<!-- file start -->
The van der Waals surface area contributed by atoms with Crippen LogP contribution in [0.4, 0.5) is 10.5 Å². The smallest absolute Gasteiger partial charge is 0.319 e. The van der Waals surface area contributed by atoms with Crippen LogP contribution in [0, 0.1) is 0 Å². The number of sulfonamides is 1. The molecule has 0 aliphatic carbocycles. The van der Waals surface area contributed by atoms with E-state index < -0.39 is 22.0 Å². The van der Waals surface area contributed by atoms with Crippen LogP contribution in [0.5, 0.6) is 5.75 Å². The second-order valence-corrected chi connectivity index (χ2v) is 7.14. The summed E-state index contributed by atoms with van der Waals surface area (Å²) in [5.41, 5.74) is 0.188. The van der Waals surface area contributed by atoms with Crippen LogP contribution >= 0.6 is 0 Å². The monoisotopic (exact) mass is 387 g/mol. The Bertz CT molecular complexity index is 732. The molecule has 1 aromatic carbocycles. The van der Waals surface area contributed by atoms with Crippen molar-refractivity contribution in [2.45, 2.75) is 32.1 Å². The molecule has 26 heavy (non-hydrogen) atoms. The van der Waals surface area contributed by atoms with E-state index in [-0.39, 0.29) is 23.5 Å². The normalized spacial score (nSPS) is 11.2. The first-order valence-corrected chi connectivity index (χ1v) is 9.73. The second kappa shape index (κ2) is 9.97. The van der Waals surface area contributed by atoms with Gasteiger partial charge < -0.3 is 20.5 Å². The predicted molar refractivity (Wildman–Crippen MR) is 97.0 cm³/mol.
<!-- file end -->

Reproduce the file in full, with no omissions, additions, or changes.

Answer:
The van der Waals surface area contributed by atoms with Crippen LogP contribution in [0.4, 0.5) is 10.5 Å². The smallest absolute Gasteiger partial charge is 0.319 e. The van der Waals surface area contributed by atoms with Crippen LogP contribution in [0, 0.1) is 0 Å². The number of sulfonamides is 1. The molecule has 0 aliphatic carbocycles. The van der Waals surface area contributed by atoms with E-state index < -0.39 is 22.0 Å². The van der Waals surface area contributed by atoms with Crippen LogP contribution in [0.5, 0.6) is 5.75 Å². The second-order valence-corrected chi connectivity index (χ2v) is 7.14. The summed E-state index contributed by atoms with van der Waals surface area (Å²) in [5.41, 5.74) is 0.188. The van der Waals surface area contributed by atoms with Crippen LogP contribution >= 0.6 is 0 Å². The monoisotopic (exact) mass is 387 g/mol. The Bertz CT molecular complexity index is 732. The molecule has 1 aromatic carbocycles. The van der Waals surface area contributed by atoms with Crippen molar-refractivity contribution in [2.45, 2.75) is 32.1 Å². The molecule has 26 heavy (non-hydrogen) atoms. The van der Waals surface area contributed by atoms with E-state index in [-0.39, 0.29) is 23.5 Å². The normalized spacial score (nSPS) is 11.2. The first-order valence-corrected chi connectivity index (χ1v) is 9.73. The second kappa shape index (κ2) is 9.97. The van der Waals surface area contributed by atoms with Gasteiger partial charge < -0.3 is 20.5 Å². The predicted molar refractivity (Wildman–Crippen MR) is 97.0 cm³/mol.